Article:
There is no prize for being the fastest surgeon it translates to more complications. I have firsthand knoweldge of such a doctor who prides his speed but has the most complications amongst his colleagues.
As mentioned, the time varies accordingly to how much has to be done and the averages mentioned are quite realistic (2.5-4 hours). Regardless, it is considered safe to be under for that time period.
Your surgeon should be able to guide you through this. If it seems exceptionally long, then a second opinion is warranted.
Tummy tuck and lipo - how long should it take.
How long your surgery takes really depends a lot of your anatomy and how extensive your surgery will be. If you were having several areas treated with lipo, require a position change and are having a full tummy tuck with removal of a lot of excess skin and fat, I would book you for about 5 hours. If you are healthy and there is a good anesthesiologist looking after you, 5 or even 6 or sometimes 7 hours of surgery is very acceptable. Also remember that surgeons get tired. Sometimes having a sessions in the OR is better and one long session with a fatigued surgeon. I would not want a worn out surgeon working on me!
Lisa Lynn Sowder, M.D.
Tummy tuck and liposuction and anesthesia time
Depending on the size of the patient and the number of areas to be liposuctioned, a tummy tuck with liposuction can take from 2 to 4 hours to perform. This amount of time is well within a safe length of time to be under a general anesthetic. You should check with your regular medical doctor to see if they have any concerns with your having the surgery.
Most good docotrs can perform these combination procedures in under three hours.
A simple rule of thumb is that a patients anesthesia risks go up after 4 hours.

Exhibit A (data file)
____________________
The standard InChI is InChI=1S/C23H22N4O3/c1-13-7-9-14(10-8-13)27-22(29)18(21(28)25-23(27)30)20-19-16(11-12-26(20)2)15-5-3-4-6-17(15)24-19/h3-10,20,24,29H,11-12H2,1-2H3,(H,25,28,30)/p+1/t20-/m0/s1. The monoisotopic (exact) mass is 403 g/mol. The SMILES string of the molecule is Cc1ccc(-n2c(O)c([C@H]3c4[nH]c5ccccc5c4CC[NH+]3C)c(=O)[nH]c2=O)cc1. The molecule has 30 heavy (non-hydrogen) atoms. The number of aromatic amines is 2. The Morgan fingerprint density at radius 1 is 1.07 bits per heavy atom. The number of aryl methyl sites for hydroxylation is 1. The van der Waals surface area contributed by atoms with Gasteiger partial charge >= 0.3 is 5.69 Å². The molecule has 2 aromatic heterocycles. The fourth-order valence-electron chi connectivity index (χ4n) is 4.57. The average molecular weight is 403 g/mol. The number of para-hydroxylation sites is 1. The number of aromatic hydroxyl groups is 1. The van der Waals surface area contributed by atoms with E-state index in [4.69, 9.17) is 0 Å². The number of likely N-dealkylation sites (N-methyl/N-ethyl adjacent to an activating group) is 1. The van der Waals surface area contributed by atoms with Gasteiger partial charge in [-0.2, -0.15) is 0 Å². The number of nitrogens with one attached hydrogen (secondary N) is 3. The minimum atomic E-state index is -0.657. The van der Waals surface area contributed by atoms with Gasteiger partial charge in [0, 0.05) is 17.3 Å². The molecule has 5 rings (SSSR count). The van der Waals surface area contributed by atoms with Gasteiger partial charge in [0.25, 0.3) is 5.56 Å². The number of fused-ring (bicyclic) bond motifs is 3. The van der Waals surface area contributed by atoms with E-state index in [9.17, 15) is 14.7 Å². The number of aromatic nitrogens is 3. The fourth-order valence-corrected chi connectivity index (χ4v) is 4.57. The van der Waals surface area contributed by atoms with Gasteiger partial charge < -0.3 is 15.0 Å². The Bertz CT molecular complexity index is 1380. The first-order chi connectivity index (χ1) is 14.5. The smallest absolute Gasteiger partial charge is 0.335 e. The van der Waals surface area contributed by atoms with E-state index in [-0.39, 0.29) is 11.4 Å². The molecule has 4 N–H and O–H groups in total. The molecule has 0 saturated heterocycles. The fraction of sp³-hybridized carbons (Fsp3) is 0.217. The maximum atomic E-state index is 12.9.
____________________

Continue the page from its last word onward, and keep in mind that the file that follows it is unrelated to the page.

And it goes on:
Any eletive procedure for aesthetic concerns should be under that time limit.
Finally, all surgeons feel strong and macho, but any human being cannot be as good at their craft after 4 hours of non-stop surgery.
Anesthesia time for Tummy Tuck and Liposuction Surgery
The length of the surgery can range between 2-4 hours depending on the patient and the surgeon. It depends on how many areas of liposuction and whether a regular tummy tuck or an extended tummy tuck are being performed. Safety issues also need to be individualized - MUCH depends on the patients past medical history,etc..
Tummy tuck anesthesia time
It usually takes me three to four hours to perform a tummy tuck and liposuction, depending on the size of the case. In general, I prefer to keep my elective surgery cases under six hours of anesthesia, if possible. The quality of the result matters much more than the surgical time.
How Long Should Surgery Take for Tummy Tuck with Lipo, and What is a Safe Amount of Time to Be Under General Anesthesia?
Dear San Francisco4746,
The length of surgery depends on how much needs to be done, the technique used, and the speed of the surgeon. I prefer to focus on obtaining the best result rather than performing the fastest operation. Having said that, I prefer to keep elective surgery under 6 hours. A tummy tuck with liposuction generally takes 2.5-4 hours.
Larry Fan, MD
Tummy tuck and anesthesia
There is no one time it takes to do the tummy tuck with suction. With any procedure less than 6 hours would be the goal. For this procedure however an average time would be anywhere from 2 hours to 4 hours depending on the surgeon's speed.
Longer surgery can be done safely under the right circumstances